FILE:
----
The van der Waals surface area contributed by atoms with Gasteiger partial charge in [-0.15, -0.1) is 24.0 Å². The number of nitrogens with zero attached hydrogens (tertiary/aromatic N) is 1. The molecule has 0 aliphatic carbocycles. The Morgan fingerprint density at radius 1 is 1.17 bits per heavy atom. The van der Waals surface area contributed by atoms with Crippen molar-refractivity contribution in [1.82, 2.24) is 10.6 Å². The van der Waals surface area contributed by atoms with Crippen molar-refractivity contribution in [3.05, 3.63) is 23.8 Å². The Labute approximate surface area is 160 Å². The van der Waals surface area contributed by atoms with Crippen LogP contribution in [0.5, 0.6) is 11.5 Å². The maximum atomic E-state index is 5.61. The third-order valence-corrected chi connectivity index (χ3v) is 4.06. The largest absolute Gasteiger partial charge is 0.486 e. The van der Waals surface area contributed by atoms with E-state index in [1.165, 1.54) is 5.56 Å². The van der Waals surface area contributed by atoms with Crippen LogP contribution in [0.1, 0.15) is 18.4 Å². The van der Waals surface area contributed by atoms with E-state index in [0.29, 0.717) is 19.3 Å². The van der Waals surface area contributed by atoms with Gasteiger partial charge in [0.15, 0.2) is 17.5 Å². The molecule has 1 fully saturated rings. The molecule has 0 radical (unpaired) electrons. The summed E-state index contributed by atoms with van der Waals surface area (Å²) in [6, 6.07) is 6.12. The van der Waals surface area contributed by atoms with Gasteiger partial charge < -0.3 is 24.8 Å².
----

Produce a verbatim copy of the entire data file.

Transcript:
The van der Waals surface area contributed by atoms with Gasteiger partial charge in [-0.15, -0.1) is 24.0 Å². The number of nitrogens with zero attached hydrogens (tertiary/aromatic N) is 1. The molecule has 0 aliphatic carbocycles. The Morgan fingerprint density at radius 1 is 1.17 bits per heavy atom. The van der Waals surface area contributed by atoms with Crippen molar-refractivity contribution in [1.82, 2.24) is 10.6 Å². The van der Waals surface area contributed by atoms with Crippen molar-refractivity contribution in [3.05, 3.63) is 23.8 Å². The Labute approximate surface area is 160 Å². The van der Waals surface area contributed by atoms with Crippen LogP contribution in [0.5, 0.6) is 11.5 Å². The maximum atomic E-state index is 5.61. The third-order valence-corrected chi connectivity index (χ3v) is 4.06. The largest absolute Gasteiger partial charge is 0.486 e. The van der Waals surface area contributed by atoms with E-state index in [1.165, 1.54) is 5.56 Å². The van der Waals surface area contributed by atoms with Crippen LogP contribution in [0.1, 0.15) is 18.4 Å². The van der Waals surface area contributed by atoms with E-state index in [0.29, 0.717) is 19.3 Å². The van der Waals surface area contributed by atoms with Gasteiger partial charge in [0.15, 0.2) is 17.5 Å². The molecule has 1 fully saturated rings. The molecule has 0 radical (unpaired) electrons. The summed E-state index contributed by atoms with van der Waals surface area (Å²) in [6, 6.07) is 6.12. The van der Waals surface area contributed by atoms with Gasteiger partial charge < -0.3 is 24.8 Å².